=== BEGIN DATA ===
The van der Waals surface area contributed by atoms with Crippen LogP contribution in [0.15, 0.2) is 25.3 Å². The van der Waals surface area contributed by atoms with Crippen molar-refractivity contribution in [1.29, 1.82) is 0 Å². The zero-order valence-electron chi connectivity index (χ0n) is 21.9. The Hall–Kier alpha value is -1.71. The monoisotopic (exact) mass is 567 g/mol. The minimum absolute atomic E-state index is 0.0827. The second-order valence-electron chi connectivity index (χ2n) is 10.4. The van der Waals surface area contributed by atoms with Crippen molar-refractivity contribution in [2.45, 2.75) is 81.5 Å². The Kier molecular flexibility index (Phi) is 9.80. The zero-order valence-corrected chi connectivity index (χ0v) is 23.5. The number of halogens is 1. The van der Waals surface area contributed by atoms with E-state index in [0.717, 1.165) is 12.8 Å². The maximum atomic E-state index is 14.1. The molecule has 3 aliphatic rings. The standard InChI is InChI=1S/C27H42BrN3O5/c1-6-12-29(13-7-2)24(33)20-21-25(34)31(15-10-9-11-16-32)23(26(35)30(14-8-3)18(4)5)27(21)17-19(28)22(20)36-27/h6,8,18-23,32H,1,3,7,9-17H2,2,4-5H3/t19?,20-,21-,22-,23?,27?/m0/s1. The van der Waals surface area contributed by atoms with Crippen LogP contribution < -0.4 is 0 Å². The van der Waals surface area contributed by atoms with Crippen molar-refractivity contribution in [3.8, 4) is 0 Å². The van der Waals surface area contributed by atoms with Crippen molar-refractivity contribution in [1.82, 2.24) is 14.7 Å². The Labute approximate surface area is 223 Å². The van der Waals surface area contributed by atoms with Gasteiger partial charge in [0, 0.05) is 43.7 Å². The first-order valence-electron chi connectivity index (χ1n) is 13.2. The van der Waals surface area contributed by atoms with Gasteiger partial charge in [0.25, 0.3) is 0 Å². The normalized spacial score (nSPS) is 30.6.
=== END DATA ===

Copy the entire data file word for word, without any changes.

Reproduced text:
The van der Waals surface area contributed by atoms with Crippen LogP contribution in [0.15, 0.2) is 25.3 Å². The van der Waals surface area contributed by atoms with Crippen molar-refractivity contribution in [1.29, 1.82) is 0 Å². The zero-order valence-electron chi connectivity index (χ0n) is 21.9. The Hall–Kier alpha value is -1.71. The monoisotopic (exact) mass is 567 g/mol. The minimum absolute atomic E-state index is 0.0827. The second-order valence-electron chi connectivity index (χ2n) is 10.4. The van der Waals surface area contributed by atoms with Crippen molar-refractivity contribution in [2.45, 2.75) is 81.5 Å². The Kier molecular flexibility index (Phi) is 9.80. The zero-order valence-corrected chi connectivity index (χ0v) is 23.5. The number of halogens is 1. The van der Waals surface area contributed by atoms with E-state index in [0.717, 1.165) is 12.8 Å². The maximum atomic E-state index is 14.1. The molecule has 3 aliphatic rings. The standard InChI is InChI=1S/C27H42BrN3O5/c1-6-12-29(13-7-2)24(33)20-21-25(34)31(15-10-9-11-16-32)23(26(35)30(14-8-3)18(4)5)27(21)17-19(28)22(20)36-27/h6,8,18-23,32H,1,3,7,9-17H2,2,4-5H3/t19?,20-,21-,22-,23?,27?/m0/s1. The van der Waals surface area contributed by atoms with Crippen LogP contribution < -0.4 is 0 Å². The van der Waals surface area contributed by atoms with Crippen molar-refractivity contribution in [3.8, 4) is 0 Å². The van der Waals surface area contributed by atoms with Crippen molar-refractivity contribution in [1.82, 2.24) is 14.7 Å². The Labute approximate surface area is 223 Å². The van der Waals surface area contributed by atoms with Gasteiger partial charge in [0, 0.05) is 43.7 Å². The first-order valence-electron chi connectivity index (χ1n) is 13.2. The van der Waals surface area contributed by atoms with Gasteiger partial charge in [0.25, 0.3) is 0 Å². The normalized spacial score (nSPS) is 30.6.